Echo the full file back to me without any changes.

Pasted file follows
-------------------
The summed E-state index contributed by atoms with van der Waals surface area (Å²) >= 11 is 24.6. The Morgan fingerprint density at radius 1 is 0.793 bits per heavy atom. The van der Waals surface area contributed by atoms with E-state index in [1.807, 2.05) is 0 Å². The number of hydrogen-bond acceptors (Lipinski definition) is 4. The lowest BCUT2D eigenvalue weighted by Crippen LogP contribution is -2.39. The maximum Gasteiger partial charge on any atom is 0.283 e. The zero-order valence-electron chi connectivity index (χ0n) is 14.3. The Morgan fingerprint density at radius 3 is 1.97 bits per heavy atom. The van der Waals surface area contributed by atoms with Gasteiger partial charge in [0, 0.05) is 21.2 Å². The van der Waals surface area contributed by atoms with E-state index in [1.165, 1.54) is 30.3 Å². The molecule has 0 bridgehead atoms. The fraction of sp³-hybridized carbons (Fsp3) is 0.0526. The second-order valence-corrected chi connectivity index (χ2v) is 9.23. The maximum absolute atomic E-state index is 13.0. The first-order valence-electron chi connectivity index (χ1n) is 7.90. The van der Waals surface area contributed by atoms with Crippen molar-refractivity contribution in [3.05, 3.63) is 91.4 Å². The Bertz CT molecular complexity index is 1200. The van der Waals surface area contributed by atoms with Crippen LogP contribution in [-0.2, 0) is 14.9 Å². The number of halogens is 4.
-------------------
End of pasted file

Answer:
The summed E-state index contributed by atoms with van der Waals surface area (Å²) >= 11 is 24.6. The Morgan fingerprint density at radius 1 is 0.793 bits per heavy atom. The van der Waals surface area contributed by atoms with E-state index in [1.807, 2.05) is 0 Å². The number of hydrogen-bond acceptors (Lipinski definition) is 4. The lowest BCUT2D eigenvalue weighted by Crippen LogP contribution is -2.39. The maximum Gasteiger partial charge on any atom is 0.283 e. The zero-order valence-electron chi connectivity index (χ0n) is 14.3. The Morgan fingerprint density at radius 3 is 1.97 bits per heavy atom. The van der Waals surface area contributed by atoms with Gasteiger partial charge in [0, 0.05) is 21.2 Å². The van der Waals surface area contributed by atoms with E-state index in [1.165, 1.54) is 30.3 Å². The molecule has 0 bridgehead atoms. The fraction of sp³-hybridized carbons (Fsp3) is 0.0526. The second-order valence-corrected chi connectivity index (χ2v) is 9.23. The maximum absolute atomic E-state index is 13.0. The first-order valence-electron chi connectivity index (χ1n) is 7.90. The van der Waals surface area contributed by atoms with Crippen molar-refractivity contribution in [3.05, 3.63) is 91.4 Å². The Bertz CT molecular complexity index is 1200. The van der Waals surface area contributed by atoms with Crippen LogP contribution in [-0.2, 0) is 14.9 Å². The number of halogens is 4.